Tag Archive: dairy-free
May 21, 2013
This is my FAVORITE time of year. The weather is warm, but not too hot, all of the pretty flowers are blooming, more and more produce is coming into season…
…oh yeah, and soft-shell crabs. Nom nom nom.
To obtain these little guys, my dad and I made the brave journey over to Stew Leonard’s on a Saturday morning. Do you know how crazy that place gets?! Between the non-stop animal sounds, hoards of people, and baked goods stacked a mile high, it was quite overwhelming.
Luckily, it was worth it: the crabs turned out deliciously. We’re definitely considering going back for more next weekend.
First thing’s first: you’re going to need crabs. (I know, huge shocker.) Please ask your fish monger to clean your lovable crustaceans for you…that is, unless you want your hands covered in crab guts. Give them a quick rinse and pat-down before you use them.
Traditionally, soft-shell crabs are dunked in a thick batter before they’re fried. Since I wanted to taste the crab and not the coating around them, I lightly tossed them in about 1/2 cup of arrowroot flour and 2 heaping tablespoons of Essence of Emeril.
I love Emeril Lagasse, and his seasoning is pretty awesome. To make it, simply combine 2 1/2 tablespoons of paprika, 1 tablespoon of salt, 2 tablespoons of garlic powder, 1 tablespoon of black pepper, 1 tablespoon of onion powder, 1/2 tablespoon of cayenne pepper, 1 tablespoon of dried oregano, and 1 tablespoon of dried thyme. (I adapted the recipe from here.)
Transfer your coated crabs to a plate. In a large skillet over medium-high heat, melt 2 tablespoons of butter with 2 tablespoons of olive oil. This is one of those times where you need the extra fat for crispification, so don’t skimp!
Once hot, add the crabs to the pan belly-side down, and cook until golden brown, about 5 to 7 minutes.
Flip the crabs over and add more olive oil if the pan is getting dry. Continue cooking for another five minutes, then place on a tinfoil-lined baking sheet. Keep warm in a 200-degree oven while you make the sauce.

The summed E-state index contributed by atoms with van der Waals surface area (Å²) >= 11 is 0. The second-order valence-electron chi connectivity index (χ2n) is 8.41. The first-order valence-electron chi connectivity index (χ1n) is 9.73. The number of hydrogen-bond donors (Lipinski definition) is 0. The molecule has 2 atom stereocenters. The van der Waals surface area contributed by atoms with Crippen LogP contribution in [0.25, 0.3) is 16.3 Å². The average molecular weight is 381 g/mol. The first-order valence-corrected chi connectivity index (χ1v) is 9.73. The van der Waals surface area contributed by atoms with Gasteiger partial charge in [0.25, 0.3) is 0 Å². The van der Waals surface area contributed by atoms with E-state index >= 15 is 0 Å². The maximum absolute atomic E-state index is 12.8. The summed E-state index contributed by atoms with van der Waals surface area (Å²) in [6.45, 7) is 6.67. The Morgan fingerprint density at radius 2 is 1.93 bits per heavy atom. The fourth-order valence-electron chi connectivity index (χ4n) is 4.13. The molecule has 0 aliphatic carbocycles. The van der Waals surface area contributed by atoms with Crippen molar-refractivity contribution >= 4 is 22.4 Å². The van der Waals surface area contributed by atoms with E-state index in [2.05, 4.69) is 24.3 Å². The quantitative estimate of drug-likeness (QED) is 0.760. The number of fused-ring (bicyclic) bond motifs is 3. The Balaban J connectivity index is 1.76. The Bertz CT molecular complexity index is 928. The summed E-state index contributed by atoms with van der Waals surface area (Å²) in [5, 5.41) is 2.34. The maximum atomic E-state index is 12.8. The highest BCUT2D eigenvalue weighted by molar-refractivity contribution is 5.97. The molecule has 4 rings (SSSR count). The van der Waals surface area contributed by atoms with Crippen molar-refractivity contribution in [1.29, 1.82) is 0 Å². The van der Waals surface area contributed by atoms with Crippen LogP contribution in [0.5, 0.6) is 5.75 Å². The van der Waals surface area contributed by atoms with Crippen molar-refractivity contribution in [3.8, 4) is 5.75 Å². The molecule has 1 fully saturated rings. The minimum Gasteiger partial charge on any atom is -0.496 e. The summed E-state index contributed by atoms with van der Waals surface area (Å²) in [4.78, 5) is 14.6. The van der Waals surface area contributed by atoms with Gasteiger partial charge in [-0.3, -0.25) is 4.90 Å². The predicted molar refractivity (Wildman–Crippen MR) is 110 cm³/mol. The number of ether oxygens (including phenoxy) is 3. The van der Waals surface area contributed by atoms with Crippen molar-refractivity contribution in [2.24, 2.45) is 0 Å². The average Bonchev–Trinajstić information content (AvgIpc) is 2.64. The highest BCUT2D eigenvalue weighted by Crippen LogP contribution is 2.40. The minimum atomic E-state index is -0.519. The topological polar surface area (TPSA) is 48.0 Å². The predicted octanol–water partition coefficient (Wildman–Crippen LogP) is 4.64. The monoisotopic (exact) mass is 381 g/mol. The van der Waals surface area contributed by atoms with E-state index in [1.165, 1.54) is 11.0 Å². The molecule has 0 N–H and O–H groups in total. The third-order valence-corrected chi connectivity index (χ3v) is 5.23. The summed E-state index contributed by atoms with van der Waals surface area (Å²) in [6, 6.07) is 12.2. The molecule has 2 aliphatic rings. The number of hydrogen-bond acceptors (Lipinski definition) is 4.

To the pan, add 5 small or 4 large cloves (about 2 tablespoons) of chopped garlic and saute for about a minute. Carefully pour in 1/2 cup of white wine and 1/4 cup of water or chicken stock, stand back, and let simmer down for 3 to 4 minutes over low heat.
Remove the crabs from the oven, and drizzle each with a little sauce and a good squeeze of lemon juice.
I served the crabs along simply roasted sunchokes and sauteed baby kale with balsamic vinegar. DELISH.
What’s your favorite seasonal spring food? Leave me a comment on Facebook and let me know!
Tags: butter, crabs, dairy-free, delicious, dinner, garlic, gluten-free, healthy, paleo
May 18, 2013
When I was maybe 10 or 11, I went out to dinner with my family and saw “sweetbreads” on the menu. Being the carb-o-holic I was, I decided to order them. Sugary pieces of bread…what could be bad?
Upon putting in my request with the waiter, my parents explained to me that sweetbreads were not an appetizer version of a dessert: they were in fact something completely different. I immediately opted for something else instead…because I did not want to eat a thymus gland.
Last month while in Florida with my mom, I again saw sweetbreads on the menu. This time, I ordered them, and they were fantastic.
After seeing The Domestic Man post about his lamb sweetbreads, I knew it was time to try cooking these guys myself. Both the butchers and my parents seemed to doubt my abilities, but my attempt proved to be very successful.
Honestly, there’s nothing much to it but to do it. You don’t need very many ingredients or fancy equipment; you just need a good couple of hours to cook. My recipe is adapted from Mark Bittman’s in How to Cook Everything.
First, you’re going to need about a pound of, well, sweetbreads. You’ll probably want to get them at a butcher or US Wellness Meats.
Bring a big pot of water to a boil. Once it’s vigorously bubbling, turn the heat down slightly and stir in 1/2 tablespoon of salt and 1 tablespoon of red wine vinegar. Gently drop the sweetbreads in and cook for 10 minutes.
Drain the sweetbreads and run under cold water until cool to the touch, about 7 minutes. If you see any loose pieces of membrane, peel them off—it’s not a big deal if you don’t get every piece.
Dry the sweetbreads off with a paper towel, then transfer to a clean plate. Place another plate on top of the sweetbreads, and weigh it down with a bunch of cans. (I used five 14.5 ounce cans of coconut milk.) Transfer to the fridge for 1 to 3 hours.
When you’re ready to cook, cut the sweetbreads into 1/2-inch slices. Toss in 3/4 cup of arrowroot flour, making sure to shake off any excess coating.
Heat 1/4 cup of duck fat over medium-high heat in a large skillet. Once hot, add half the sweetbreads and fry until golden brown, about 3 to 5 minutes. Every couple of minutes, sprinkle with a little bit of salt.